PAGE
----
The Political Stakes in the Kavanaugh Nomination
Thinking about the political calculus.
The political calculus at this point appears to go as follows. The Democrats hope that filling the vacant SCOTUS seat can be delayed until after the election and that they could then win control of the Senate. This would likely result in an eight justice court until the next election at least. The Republicans want the seat filled by October 1, when the Court starts its new session or as close thereto as is possible. (I don’t think it is possible to meet that deadline at this point, but they can still get close).
Now, the Democratic hopes are a combination of improbabilities. Even if Kavanaugh’s nomination is scuttled, there is still time for Trump to nominate, and for the Senate to confirm, a new Justice before the constitutional clock runs out (although the longer they fight the Kavanaugh fight, the shorter that clock gets). And, even if the clock runs out, the odds remain high that the Republicans retain control of the Senate after the mid-terms (although perhaps with an even thinner margin).
Note that Kavanaugh was was nominated on July 9th, i.e., roughly two and half months ago. There is currently over three months before the new congress is sworn in, although just over a month until the elections.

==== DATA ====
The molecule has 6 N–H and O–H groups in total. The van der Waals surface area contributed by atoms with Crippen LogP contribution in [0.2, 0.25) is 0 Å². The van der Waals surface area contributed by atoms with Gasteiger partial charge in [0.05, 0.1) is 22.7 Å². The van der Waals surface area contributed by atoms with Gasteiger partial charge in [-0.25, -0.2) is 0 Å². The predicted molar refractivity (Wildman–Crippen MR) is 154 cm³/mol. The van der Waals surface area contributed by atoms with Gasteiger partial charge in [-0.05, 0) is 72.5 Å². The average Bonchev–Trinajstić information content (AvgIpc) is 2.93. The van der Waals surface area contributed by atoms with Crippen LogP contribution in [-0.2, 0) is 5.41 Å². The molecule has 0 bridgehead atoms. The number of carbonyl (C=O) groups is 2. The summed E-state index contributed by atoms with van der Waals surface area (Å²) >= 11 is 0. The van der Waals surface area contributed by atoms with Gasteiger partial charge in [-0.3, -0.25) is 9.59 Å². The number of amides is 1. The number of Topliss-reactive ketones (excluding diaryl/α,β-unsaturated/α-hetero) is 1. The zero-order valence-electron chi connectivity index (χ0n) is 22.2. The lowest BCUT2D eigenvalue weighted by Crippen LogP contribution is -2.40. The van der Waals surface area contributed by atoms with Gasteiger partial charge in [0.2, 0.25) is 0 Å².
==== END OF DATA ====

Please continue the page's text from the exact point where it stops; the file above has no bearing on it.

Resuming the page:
The Republicans clearly just want this over with. They want Kavanaugh on the Court as soon as possible so that they can enjoy a solid five seat conservative majority. They also appear to be digging in over the the issue of sunk costs into the Kavanaugh, often arguing as if he is the only option they have.
To be honest, I am not sure that the smart political play would not have been for Trump to withdraw on the notion that the position is too important to be tainted by these allegations. From a GOP POV the seat does not have to be occupied by any particular person, just by someone who is of the appropriate ideological persuasion. There is a literal list of such persons in the President’s possession.
Meanwhile, the politics of this are interesting. Note that a Fox New Poll shows a clear majority in opposition to Kavanaugh:
Currently, 40 percent of voters would confirm Kavanaugh, while 50 percent oppose him, according to a Fox News poll. Last month, views split 45-46 percent (August 19-21).
As with all things related to national politics, the poll is as much a reflection of prevailing views on Trump as they are about Kavanaugh. It is worth underscoring that Kavanaugh was polling poorly even before the allegations by Ford were made public.
A key political question for the Republicans as they go into the mid-terms: while placing Kavanaugh on the bench will please Republicans, will it not further motivate Democrats, especially in all those close Senate contests (especially in the context #MeToo/Year of the Woman II)?
Lost in all of this is that we are talking about 1/9th of an extremely powerful institution–which is actually more important than the immediate calendar (and why we should do our best to make sure these allegations have been thoroughly addressed).
In terms of the stakes for Kavanaugh himself and the GOP, let’s not forget:
- Kavanaugh’s punishment for not getting confirmed will be to continue a life-time appointment to the DC Circuit Court of Appeals. (Contra Senator Graham, the stakes are not ruining Kavanaugh’s life).
- The President still has the power to appoint someone else, and has a Republican majority in the Senate until the beginning of 2019, and likely after that as well.